London’s Expat Financiers Come Under HMRC Scrutiny

Expats working in the financial sector are easy targets for HM Revenue & Customs (HMRC) and can expect more attention from the tax man.

Industry experts claim HMRC is targeting investment bankers, fund managers and executives at private equity firms as they have found them to be rich pickings in the past.

HMRC clawed back more than £150 million in unpaid taxes from expats workers mainly in the City of London last year.

That represents a 27% increase in reclaimed tax at a time when City bonus payments are shrinking.

Lawyers Pinsent Mason explained one of the main reasons for the underpayment of tax was expat workers in Britain did not fully understand the tax rules, so routinely failed to declare payments or missed filing or payment deadlines.

High earners

Ray McCann, of Pinsent Masons, argued expat workers in high-powered jobs often had complex financial affairs including offshore payments that needed to be included on a UK tax return.

“It’s not only the taxpayers who make mistakes but their employers as well,” said Pinsent. “Often the taxpayer is not familiar with the UK tax system and the necessary paperwork that goes with filing a tax return and does not know how to identify or correct these errors.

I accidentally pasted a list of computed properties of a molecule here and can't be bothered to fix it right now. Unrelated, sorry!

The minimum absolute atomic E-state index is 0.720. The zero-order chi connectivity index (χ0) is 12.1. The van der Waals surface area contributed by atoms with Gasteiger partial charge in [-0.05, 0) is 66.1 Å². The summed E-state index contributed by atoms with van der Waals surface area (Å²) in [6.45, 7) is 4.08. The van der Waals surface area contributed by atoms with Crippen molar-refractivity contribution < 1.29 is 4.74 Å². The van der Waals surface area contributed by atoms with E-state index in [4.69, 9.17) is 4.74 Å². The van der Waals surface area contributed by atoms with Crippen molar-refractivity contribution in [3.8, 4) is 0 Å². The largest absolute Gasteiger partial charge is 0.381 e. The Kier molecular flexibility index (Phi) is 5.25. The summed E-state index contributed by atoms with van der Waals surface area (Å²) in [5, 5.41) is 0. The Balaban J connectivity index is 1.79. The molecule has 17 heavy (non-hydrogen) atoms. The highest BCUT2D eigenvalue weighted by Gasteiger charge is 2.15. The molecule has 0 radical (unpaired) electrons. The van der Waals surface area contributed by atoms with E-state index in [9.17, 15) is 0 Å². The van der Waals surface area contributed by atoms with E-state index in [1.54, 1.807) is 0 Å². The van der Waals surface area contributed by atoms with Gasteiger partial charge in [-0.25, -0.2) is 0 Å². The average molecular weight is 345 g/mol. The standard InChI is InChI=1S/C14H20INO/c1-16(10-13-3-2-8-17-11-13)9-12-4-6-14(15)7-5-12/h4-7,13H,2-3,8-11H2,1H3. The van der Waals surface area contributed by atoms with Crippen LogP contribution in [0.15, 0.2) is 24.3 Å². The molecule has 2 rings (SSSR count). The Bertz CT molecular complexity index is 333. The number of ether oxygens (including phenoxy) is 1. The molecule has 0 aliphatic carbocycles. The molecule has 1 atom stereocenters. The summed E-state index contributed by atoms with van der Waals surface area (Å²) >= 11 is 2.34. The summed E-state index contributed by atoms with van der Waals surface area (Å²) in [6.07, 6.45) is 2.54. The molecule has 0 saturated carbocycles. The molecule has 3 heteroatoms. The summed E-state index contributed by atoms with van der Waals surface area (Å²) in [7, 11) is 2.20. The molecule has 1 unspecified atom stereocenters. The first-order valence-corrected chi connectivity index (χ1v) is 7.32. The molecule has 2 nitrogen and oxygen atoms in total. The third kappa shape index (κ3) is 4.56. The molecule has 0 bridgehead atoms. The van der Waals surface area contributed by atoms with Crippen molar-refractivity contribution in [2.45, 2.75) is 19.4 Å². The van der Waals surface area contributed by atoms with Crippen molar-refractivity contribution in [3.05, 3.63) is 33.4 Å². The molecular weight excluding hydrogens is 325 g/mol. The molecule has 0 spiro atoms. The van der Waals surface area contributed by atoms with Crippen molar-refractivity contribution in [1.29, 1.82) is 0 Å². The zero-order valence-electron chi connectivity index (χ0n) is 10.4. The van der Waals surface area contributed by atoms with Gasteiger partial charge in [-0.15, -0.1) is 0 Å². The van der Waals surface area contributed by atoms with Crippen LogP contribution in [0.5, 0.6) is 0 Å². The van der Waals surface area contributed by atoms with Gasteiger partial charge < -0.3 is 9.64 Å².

The firm also points out that the money raised from high-earning expats in the City is only the tip of the iceberg in the recovery of unpaid tax by HMRC.

New tax rules cracking down on avoidance and tougher laws to tackle taxpayers hiding assets overseas has led to a record £3.65 billion in undeclared tax flowing into government coffers this year.

Closing the tax gap

HMRC’s Special Investigations Team was responsible for clawing back most of the money – around £3 billion of the total.

The extra tax revenue closes the UK tax gap by 10%. The tax gap is the difference between how much tax HMRC reckons taxpayers owe and how much cash is actually collected.

“This result should indicate to anyone who still has to own up to undeclared tax that HMRC has the resources and expertise to find them,” said McCann.

“We know that HMRC has taken on extra people and invested heavily in technology in the fight against avoidance and now we are seeing that investment come to fruition and can only expect the team to become more effective and to collect more tax.

“The government has also helped a lot by bringing in new anti-avoidance laws that give an advantage to HMRC instead of the taxpayer.”

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